Benjamen Walker’s Theory of Everything

Personally connecting the dots.  All of them. This is the tagline of the Radiotopia podcast Benjamen Walker’s Theory of Everything, and the tagline’s absurdist reach is partly why this is such a stunningly listenable and teachable podcast.  Benjamen brings artists and activists together with academics, often framing discussions in the first-person: in this way, his episodes dramatize many of the most important questions of critical theory, existentialism, feminist theory and media studies.   Every episode anchors the concrete in the conceptual and, at the same time, dramatizes highly complex ideas through conversation, reflection and stories.

Especially teachable episodes

   Benjamen’s 3-part series, Instaserfs, brings to life, in vivid if at times graphic detail, the existential significance of the “sharing economy.”  Particularly relevant for thinking about life in our neo-liberal era.

   Another 3-part series, New York After Rent, is an impeccable exploration of two seemingly unrelated events:  the emergence of Airbnb in New York City and the closure of the Broadway Musical Rent. As he explores the entangled nature of these events, Benjamen talks about gentrification with Sarah Schulman, faces his own fading idealism about “art,” and invites us all to contemplate the very possibility of “critique” in an age of self-entrepreneurship and what Schulman calls “the gentrification of the mind.”

    Here’s a set of discussion questions based around episode 3  from New York After Rent  (the three episodes in the series can work as stand-alone pieces).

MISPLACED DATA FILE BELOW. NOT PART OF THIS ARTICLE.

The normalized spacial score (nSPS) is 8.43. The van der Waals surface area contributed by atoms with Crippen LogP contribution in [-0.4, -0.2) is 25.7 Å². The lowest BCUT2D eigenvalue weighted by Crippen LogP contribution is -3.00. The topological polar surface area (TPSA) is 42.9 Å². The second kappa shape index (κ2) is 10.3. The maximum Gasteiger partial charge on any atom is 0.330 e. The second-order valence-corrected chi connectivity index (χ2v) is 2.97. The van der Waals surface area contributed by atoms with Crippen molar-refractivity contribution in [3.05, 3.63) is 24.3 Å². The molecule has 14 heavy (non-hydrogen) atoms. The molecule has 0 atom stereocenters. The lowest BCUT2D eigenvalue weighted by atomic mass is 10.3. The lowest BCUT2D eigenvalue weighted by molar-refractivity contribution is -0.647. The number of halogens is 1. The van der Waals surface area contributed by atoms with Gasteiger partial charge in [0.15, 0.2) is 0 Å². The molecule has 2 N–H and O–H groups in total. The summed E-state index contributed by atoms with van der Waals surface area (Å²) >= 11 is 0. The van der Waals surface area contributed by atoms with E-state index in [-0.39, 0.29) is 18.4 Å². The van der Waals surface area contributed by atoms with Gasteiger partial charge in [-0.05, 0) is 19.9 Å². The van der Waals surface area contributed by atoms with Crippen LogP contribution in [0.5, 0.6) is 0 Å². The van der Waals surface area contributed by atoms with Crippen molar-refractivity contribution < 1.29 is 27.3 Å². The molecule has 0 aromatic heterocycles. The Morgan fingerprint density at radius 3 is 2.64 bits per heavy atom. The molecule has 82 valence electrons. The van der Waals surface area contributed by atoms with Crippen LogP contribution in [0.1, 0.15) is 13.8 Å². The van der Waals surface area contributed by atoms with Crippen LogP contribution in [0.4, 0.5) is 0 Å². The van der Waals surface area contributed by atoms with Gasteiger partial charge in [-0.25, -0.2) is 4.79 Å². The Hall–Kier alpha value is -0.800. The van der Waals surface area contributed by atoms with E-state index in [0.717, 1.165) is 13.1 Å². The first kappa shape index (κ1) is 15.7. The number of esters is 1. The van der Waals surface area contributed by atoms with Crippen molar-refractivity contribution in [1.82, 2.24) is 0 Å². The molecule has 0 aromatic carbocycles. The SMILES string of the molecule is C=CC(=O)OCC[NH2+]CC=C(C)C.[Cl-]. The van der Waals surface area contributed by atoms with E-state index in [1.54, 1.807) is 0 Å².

Benjamen recently did a multi-series exploration of surveillance that is very teachable.  The first episode introduces us to the Panopticon, and subsequent episodes explore a much greater range of models, abstractions and diagnoses of “surveillance.”   (The episodes in the series work as stand-alone pieces).

Particularly teachable in this series is the episode “The Fairest of Them All,” in which Benjamen visits a conceptual and performance art exhibit, the Glass Room, and then stops by a Google pop up store.     Benjamen muses, “Visiting the Google Room after the Glass Room was both extremely illuminating and disorienting. Do we really need black mirrors in order to see the dark side of filling our homes with devices that listen to our every word and track our every gesture? Do we really need black mirrors to see that our data is being used to build powerful surveillance and advertising—based systems of control? And if we do, how do we compete? That’s the question I struggle with.”     This episode is particularly teachable  because many of the artists, profiled in the episode, have wonderfully interactive art online that students can observe, engage with and ponder.